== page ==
The ancient and beautiful University City
While Coimbra is not as large a city as Lisbon or Porto (population around 150.000), it has comparable cultural and historical significance. Known in Roman times as Aeminium, in the 6th century it became the see of a bishop, and in the 12th century was the first capital of the recently formed Portuguese kingdom.
The University, one of the oldest in Europe, has always been (and continues to be), a key element in the town´s social and cultural life. The rich history of the city is evidenced by the many fine buildings it possesses.
The University Library
The most famous among the many monumental buildings that Coimbra owes to the University is the Old Library, built 1716-23 and modelled after the Court Library in Vienna (Joao V's queen, Ana Maria, was Austrian). With it´s great unity in exterior, interior and decoration, it is a magnificent example of the baroque style. Around 300.000 books and manuscripts, all dating from before 1800, are still kept here.
You can visit the library.
The Old Cathedral
Among the many monuments in Coimbra the Sé Velha (Old Cathedral) takes a special place, because of it´s ancient origins. Despite the many alterations and additions during the course of the centuries, it stills retains it´s basic 12th century structure.
It´s plain, fortress-like exterior with a massive doorway, as well as it´s perfectly designed three-aisle interior, make it the best example of the Romanesque style in Portugal.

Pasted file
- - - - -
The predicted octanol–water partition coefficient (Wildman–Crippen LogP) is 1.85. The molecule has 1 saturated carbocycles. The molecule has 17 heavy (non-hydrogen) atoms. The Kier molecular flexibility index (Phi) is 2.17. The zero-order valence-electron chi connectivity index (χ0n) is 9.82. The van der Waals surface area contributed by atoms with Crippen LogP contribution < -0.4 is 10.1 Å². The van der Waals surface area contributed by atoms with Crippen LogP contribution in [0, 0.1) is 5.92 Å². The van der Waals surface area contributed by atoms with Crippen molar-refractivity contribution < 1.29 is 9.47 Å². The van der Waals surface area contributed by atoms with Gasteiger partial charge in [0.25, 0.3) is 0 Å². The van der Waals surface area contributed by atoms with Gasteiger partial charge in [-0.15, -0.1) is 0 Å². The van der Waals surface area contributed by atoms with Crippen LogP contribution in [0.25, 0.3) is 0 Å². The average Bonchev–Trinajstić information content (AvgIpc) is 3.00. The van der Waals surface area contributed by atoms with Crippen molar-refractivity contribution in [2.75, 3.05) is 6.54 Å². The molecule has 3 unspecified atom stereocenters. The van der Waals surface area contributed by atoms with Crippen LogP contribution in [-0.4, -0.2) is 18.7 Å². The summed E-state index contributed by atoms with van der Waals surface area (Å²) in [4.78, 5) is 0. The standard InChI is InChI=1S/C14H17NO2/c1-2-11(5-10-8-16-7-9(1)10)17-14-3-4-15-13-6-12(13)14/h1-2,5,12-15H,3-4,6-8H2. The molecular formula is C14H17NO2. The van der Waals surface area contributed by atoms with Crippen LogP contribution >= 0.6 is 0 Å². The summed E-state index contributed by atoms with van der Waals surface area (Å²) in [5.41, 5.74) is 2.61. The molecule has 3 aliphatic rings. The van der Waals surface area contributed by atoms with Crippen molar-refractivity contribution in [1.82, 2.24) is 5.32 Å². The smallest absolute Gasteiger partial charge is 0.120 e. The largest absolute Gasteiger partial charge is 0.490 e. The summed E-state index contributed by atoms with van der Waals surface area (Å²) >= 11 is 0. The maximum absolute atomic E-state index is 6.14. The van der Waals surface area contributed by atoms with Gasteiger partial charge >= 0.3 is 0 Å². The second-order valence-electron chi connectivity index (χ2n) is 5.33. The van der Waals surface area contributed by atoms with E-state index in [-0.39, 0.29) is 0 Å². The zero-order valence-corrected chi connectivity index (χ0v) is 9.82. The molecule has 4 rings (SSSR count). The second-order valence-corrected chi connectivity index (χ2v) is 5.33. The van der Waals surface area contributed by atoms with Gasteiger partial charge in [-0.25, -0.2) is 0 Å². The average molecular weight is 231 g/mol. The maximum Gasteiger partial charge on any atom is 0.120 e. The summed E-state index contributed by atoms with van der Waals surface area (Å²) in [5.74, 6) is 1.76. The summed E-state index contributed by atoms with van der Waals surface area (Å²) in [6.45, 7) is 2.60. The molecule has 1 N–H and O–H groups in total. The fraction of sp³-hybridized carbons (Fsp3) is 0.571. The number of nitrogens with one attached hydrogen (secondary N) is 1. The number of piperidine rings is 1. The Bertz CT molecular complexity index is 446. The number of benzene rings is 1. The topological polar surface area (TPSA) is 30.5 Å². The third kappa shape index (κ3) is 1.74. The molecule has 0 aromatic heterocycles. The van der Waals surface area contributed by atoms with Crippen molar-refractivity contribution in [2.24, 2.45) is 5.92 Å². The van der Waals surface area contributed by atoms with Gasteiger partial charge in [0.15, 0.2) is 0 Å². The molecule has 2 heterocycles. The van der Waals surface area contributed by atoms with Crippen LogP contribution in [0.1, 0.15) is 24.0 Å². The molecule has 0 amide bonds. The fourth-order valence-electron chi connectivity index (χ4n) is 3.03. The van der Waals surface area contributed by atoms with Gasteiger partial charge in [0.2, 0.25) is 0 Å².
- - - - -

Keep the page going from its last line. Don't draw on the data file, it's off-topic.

The Fado of Coimbra
The Fado of Coimbra bears a close instrumental resemblance to the Fado that is sung in Lisbon. Its lyrics, however, have become more erudite and it displays a different spatial quality, with a different kind of vocal effect. The Fado of Coimbra was developed by university students, bringing with them their guitars and a different way of singing.
They found Fado the ideal vehicle for preserving the memories of student life, singing about unrequited love and nights spent without sleep, or serenading their sweethearts from under the window.
In fact, it is only the males in the student population who sing Fado, dressed in their traditional academic costume of black suits and thick gowns.
The best time for listening to them is during the Queima das Fitas, the traditional festival held in May to mark the end of the academic year. The Noite da Serenata, when serenades are sung outside the entrance to the city’s old cathedral, is also a moment of great local emotion.